ORLANDO, Fla. ― More than 40% of adults with epilepsy have a genetic link to their condition, according to a study presented at the American Epilepsy Society Annual Meeting. While genetic testing is common in children with epilepsy, the findings underscore that it should also be offered to adults with epilepsy who have not received it, particularly if they had their first seizure as a child.
Getting a genetic diagnosis leads to a change in care for one in five people, previous research has found. For example, they may be prescribed a different type of anti-seizure medicine or the results may alter guidance on surgical treatment or family planning.
“Genetic testing should be considered in adults with epilepsy if the cause of their condition is unknown,” said Yi Li, MD, PhD, lead author of the study and clinical assistant professor of neurology at Stanford University, Stanford, California. “Our study highlights a significant real-world delay in genetic testing of about 10 years from the first seizure. The price of genetic testing has decreased over time, so ideally, more people with epilepsy won’t have to wait until they are adults to be tested.”
For the first time, guidelines released by the National Society of Genetic Counselors earlier this year — and endorsed by the American Epilepsy Society — strongly recommend genetic testing in all patients with an unknown cause of epilepsy, regardless of their age.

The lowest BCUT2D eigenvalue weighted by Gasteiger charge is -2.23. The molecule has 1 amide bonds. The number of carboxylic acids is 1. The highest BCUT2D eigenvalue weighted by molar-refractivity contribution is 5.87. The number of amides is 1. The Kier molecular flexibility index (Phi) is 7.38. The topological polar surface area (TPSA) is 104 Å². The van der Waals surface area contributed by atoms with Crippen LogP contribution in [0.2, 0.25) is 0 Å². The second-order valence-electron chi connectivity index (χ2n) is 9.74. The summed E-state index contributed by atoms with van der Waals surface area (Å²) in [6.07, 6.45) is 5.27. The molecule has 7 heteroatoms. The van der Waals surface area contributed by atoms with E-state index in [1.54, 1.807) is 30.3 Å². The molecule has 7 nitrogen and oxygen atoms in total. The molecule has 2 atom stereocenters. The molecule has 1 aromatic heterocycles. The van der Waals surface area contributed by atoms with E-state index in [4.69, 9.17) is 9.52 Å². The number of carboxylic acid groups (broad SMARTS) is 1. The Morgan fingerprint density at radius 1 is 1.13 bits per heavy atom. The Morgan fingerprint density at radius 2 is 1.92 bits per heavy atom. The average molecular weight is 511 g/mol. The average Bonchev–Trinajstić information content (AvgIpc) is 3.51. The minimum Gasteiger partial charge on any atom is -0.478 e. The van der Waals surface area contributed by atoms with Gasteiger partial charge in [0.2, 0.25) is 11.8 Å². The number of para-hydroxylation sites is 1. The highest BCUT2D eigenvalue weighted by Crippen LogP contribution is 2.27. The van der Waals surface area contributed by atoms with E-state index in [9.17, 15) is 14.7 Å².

Researchers identified 286 patients with epilepsy (ages 16 and older) from the Stanford Research Repository (STARR) database between Jan. 1, 2018, and June 1, 2023 who had received genetic testing. They had one of three types of tests: whole exome sequencing (WES, which includes all 20,000 genes in one test), panel testing (which looks at the genes associated with epilepsy), or microarray testing (which assesses missing sections of chromosomes). The average age for having the first seizure was about 12 years old, but 21.4% had their first seizure when they were infants.
Of the 286 patients, 117 (41%) were found to have at least one genetic variant related to epilepsy. Additionally, five (2%) had genetic variants unrelated to epilepsy and 152 (53%) had variants of uncertain significance. Patients who had a history of developmental delay and seizures at a younger age were most likely to have a positive genetic result.